Tuesday, May 4, 2010

Criterion # 14: Spine # 506: DILLINGER IS DEAD (Marco Ferreri, 1969)

Listen carefully during the wordy opening scene of Marco Ferreri's Dillinger is Dead. Not only does it make up 75% of the dialogue for the entire film, but it serves as a rudimentary analysis of the events that follow, though the words' accuracy are left open to interpretation. What's not debatable, though, is the remarkable vigor Ferreri infuses into what is essentially a one act play, bookended by brief, exterior scenes. The film could easily stiffen or quickly become tedious. On the contrary, Ferreri uses malaise, alienation, and boredom to captivate. Comparable to some of Antonioni's best films in theme, though differing in execution, it's visual poetry with socio-political implications.

Glauco (Michel Piccoli) makes gas masks. One of his associates remarks on the metaphor of the mask, citing how man's current state resembles that of the gas chamber, having to wear a mask to survive. Remaining silent, Glauco leaves for his cluttered apartment, where magazines, food, and several women are scattered throughout. The women remain in bed, leaving Glauco to his mischievous activities. This includes cooking and listening to music, but mostly tampering with a gun, found wrapped in newspaper clippings of John Dillinger's exploits. The film's focus turns to the gun and its significance or, to be more exact, Clauco's fascination with it.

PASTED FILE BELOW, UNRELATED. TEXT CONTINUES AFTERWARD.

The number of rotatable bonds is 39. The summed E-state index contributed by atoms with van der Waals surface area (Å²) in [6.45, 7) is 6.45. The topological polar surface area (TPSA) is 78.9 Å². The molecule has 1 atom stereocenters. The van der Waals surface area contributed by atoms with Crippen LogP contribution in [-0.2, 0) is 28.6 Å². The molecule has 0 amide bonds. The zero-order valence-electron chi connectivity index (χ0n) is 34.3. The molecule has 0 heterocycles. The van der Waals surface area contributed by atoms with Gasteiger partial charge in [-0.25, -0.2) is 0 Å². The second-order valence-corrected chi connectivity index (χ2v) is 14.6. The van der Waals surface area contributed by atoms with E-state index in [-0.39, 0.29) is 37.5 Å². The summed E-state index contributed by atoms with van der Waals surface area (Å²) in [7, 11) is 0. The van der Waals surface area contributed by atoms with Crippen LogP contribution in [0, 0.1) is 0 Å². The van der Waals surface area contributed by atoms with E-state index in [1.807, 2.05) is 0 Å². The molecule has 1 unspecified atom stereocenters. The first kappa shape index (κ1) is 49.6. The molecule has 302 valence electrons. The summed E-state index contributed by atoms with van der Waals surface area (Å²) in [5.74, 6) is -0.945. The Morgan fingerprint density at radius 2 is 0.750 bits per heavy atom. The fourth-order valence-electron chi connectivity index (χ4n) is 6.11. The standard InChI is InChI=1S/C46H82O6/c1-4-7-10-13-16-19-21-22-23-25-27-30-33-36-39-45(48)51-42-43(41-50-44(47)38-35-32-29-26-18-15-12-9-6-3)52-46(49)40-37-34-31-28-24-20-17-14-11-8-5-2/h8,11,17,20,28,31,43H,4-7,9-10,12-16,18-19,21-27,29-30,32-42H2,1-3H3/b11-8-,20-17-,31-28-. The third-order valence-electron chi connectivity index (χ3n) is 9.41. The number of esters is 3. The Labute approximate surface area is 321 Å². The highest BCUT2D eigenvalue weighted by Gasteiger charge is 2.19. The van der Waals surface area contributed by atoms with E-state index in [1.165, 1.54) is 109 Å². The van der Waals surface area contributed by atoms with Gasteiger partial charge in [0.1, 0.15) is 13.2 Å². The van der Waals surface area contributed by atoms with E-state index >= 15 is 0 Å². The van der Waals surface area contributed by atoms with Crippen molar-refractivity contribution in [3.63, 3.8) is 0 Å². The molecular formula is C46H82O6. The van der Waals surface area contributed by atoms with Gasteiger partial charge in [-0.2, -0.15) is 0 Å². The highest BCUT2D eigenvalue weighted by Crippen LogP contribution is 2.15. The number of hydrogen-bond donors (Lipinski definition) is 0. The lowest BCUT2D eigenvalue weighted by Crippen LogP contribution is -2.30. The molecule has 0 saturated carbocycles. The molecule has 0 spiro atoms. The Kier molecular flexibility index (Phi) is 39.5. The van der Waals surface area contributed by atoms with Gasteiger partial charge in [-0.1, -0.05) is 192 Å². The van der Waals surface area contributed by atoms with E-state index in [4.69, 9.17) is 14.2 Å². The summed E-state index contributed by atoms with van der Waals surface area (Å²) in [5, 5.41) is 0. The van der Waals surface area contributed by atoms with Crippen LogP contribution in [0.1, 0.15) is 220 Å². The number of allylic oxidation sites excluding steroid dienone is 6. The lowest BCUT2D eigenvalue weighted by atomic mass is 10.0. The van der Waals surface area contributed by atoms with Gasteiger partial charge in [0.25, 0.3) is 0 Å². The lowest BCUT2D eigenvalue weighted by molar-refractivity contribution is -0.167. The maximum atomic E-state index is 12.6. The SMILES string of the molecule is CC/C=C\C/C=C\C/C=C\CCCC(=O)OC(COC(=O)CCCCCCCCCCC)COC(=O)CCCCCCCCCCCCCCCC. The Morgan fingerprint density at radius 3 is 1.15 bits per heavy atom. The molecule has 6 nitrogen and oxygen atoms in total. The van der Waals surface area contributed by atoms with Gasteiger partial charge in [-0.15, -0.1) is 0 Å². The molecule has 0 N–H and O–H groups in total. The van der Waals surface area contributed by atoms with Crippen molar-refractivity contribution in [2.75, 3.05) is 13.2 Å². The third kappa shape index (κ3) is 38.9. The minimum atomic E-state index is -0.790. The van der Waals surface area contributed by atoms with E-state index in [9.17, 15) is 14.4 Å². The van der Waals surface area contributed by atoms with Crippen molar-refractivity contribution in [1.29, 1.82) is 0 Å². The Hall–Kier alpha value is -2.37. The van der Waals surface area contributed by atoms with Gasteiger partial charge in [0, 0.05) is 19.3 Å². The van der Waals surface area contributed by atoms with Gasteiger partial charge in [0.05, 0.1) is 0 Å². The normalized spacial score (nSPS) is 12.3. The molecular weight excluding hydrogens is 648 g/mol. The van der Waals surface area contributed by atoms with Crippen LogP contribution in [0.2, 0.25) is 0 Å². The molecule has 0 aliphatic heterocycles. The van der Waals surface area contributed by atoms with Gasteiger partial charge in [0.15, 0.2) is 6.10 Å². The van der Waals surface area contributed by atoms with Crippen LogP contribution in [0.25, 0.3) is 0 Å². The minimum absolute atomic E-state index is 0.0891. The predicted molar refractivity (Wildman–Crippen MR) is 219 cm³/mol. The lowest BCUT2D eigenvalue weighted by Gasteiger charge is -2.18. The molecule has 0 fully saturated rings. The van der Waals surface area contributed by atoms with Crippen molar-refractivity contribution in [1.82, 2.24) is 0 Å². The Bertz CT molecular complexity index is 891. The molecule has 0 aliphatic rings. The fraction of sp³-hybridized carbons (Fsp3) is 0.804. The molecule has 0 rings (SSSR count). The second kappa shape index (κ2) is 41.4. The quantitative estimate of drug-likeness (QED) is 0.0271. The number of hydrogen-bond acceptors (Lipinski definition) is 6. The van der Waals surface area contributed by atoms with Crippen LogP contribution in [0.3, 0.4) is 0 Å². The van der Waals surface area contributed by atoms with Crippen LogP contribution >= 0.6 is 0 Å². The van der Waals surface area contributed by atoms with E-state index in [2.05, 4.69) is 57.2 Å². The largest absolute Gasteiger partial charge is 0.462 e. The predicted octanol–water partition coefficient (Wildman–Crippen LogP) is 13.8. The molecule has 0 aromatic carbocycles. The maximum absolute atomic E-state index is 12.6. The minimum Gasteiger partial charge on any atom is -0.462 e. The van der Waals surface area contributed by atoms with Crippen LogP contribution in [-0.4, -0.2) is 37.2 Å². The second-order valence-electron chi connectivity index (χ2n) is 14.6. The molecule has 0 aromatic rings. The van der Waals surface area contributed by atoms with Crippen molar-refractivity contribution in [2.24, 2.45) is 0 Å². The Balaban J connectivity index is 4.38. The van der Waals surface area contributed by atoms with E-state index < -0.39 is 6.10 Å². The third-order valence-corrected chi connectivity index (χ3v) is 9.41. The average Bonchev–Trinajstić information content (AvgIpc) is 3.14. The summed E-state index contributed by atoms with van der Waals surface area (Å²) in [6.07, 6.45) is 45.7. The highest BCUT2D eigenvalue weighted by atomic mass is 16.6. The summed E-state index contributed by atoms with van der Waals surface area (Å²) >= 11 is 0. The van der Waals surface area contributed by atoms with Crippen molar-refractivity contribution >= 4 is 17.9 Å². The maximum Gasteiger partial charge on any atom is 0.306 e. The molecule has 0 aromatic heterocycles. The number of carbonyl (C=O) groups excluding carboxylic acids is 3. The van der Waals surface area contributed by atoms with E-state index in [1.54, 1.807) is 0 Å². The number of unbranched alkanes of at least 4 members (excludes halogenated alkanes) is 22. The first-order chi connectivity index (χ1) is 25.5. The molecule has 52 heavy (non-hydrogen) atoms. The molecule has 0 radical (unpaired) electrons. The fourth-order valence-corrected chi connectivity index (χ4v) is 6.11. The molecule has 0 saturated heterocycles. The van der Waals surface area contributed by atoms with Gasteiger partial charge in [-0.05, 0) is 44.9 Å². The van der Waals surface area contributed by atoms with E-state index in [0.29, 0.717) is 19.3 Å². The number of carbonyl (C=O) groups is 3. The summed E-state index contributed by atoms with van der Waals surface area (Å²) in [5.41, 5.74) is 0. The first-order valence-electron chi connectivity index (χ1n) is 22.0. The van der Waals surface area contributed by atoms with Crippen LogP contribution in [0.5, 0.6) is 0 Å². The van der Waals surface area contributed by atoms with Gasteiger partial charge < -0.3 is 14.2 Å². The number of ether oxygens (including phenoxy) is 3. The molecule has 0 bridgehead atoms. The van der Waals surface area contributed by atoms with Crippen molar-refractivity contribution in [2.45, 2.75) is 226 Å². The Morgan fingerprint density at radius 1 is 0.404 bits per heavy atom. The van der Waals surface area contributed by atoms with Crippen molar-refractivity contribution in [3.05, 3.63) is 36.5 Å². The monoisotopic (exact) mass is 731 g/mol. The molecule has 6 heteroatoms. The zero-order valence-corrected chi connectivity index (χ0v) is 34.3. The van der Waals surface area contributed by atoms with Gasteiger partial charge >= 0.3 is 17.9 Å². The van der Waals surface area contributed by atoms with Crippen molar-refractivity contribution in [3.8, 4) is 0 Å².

Ferreri demonstrates total control over both the material and mise-en-scene; Clauco's anomie is facilitated by never-ending sources of noise and information; the TV and stereo rarely stop playing, providing much of the film's ambiance, since Clauco appears relatively ambivalent about anything he does. He's a sort-of chipper nihilist, always with a faint smile on his face, though seemingly detached from any sense of moral or cultural purpose. His profession is an act of paradoxical self-effacement, since he seeks to preserve life, though he's certainly misanthropic. He requires constant stimulation, watching a bizarrely exhilarating home video of bullfighting while cleaning his gun. He mimics the events like a child, reacting purely through consciousness and instinct.

Clauco's detachment necessarily leads to violence. His actions throughout and the turn to dispassionate murder recall the opening words about alienation, though one gets the sense after having seen the words acted out, it may be even more complicated and deeply rooted than words can illustrate. As a tour-de-force of cinematic control and a frightening suggestion of humanity's inherent inclination towards destruction, both of others and the self, Ferreri's film is chocked full of searing imagery, complex ideas, and culturally imperative themes.

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